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Japanese flood bill rises

Japanese insurers are facing a growing claims bill after heavy storm activity in the country during August and September led to severe flooding and landslides.

Large swathes of central and eastern Japan were left underwater following a string of typhoons and tropical storms during the last few weeks - starting with Typhoon Goni in late August and culminating in Tropical Storm Etau, which has abated in the past week.

Japan's big three non-life insurers - MS&AD Insurance Group, Tokio Marine Holdings and Sompo Japan Nipponkoa Holdings - are expecting to pay around 100bn yen ($833mn) for damage related to the severe weather conditions, according to a report from Nikkei Asia Review.

Some 30bn yen is said to be linked to unprecedented levels of rainfall from Etau, while 70bn yen is expected to be paid out for claims relating to damage from Goni.

Overall, the three companies have forecast around 120 billion yen will be collectively paid out in claims for the year ending March 2016. The trio are reportedly planning to draw down on cat reserves to ensure claims are paid.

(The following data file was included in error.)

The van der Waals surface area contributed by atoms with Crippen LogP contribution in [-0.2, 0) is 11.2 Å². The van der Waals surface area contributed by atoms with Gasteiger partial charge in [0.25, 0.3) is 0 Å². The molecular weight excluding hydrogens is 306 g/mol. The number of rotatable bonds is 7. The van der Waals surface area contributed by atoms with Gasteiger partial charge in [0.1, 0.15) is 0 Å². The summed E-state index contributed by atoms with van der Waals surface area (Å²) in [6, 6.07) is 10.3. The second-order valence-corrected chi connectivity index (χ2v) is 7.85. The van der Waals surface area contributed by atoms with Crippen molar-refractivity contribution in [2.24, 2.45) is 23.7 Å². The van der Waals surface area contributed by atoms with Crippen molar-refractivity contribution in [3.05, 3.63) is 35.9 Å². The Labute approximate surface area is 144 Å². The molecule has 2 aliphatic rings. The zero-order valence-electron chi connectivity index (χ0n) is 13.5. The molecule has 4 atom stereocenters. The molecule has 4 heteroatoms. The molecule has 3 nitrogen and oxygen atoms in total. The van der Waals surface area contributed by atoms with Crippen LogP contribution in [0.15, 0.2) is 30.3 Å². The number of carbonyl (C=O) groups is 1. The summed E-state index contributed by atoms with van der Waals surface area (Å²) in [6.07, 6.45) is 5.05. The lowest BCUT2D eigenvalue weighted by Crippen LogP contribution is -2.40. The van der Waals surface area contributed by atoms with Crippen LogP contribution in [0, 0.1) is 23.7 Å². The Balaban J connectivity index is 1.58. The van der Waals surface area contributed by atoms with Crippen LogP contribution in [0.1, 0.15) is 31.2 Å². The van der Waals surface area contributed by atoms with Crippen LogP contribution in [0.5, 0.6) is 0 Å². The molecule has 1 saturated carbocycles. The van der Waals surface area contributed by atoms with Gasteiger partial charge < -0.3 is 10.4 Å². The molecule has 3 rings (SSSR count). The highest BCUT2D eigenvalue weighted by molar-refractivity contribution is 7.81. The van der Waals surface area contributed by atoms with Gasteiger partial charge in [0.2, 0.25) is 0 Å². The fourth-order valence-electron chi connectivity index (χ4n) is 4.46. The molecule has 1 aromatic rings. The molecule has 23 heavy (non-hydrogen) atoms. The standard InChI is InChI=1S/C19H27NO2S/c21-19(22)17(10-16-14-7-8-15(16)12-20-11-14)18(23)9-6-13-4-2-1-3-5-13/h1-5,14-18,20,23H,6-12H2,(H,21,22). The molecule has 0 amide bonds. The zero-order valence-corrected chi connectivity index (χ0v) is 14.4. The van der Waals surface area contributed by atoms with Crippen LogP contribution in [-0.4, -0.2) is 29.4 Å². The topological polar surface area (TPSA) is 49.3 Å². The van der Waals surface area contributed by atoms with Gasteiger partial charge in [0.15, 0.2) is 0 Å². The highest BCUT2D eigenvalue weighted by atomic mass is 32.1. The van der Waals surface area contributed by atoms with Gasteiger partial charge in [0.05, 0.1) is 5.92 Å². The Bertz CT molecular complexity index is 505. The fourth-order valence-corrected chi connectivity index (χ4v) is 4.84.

Japanese insurers are typically heavy buyers of pro-rata reinsurance, meaning even relatively small losses can result in reinsurance recoveries - although no indication has yet been given on reinsurers' exposure to this event.

As of Friday (18 September), more than 19,000 residential and commercial properties had been damaged by the storms.

Damage to the agricultural, forestry and fishing industries was reported at around 11.7bn yen, according to statistics from Japan's Fire and Disaster Management Agency. A total of 453 landslides were also reported.

In addition, an Impact Forecasting report noted 293 bags containing radioactive waste were swept away by floodwaters in the Fukushima area. As of Friday, only 171 had been retrieved, while there was evidence that others had leaked their contents.

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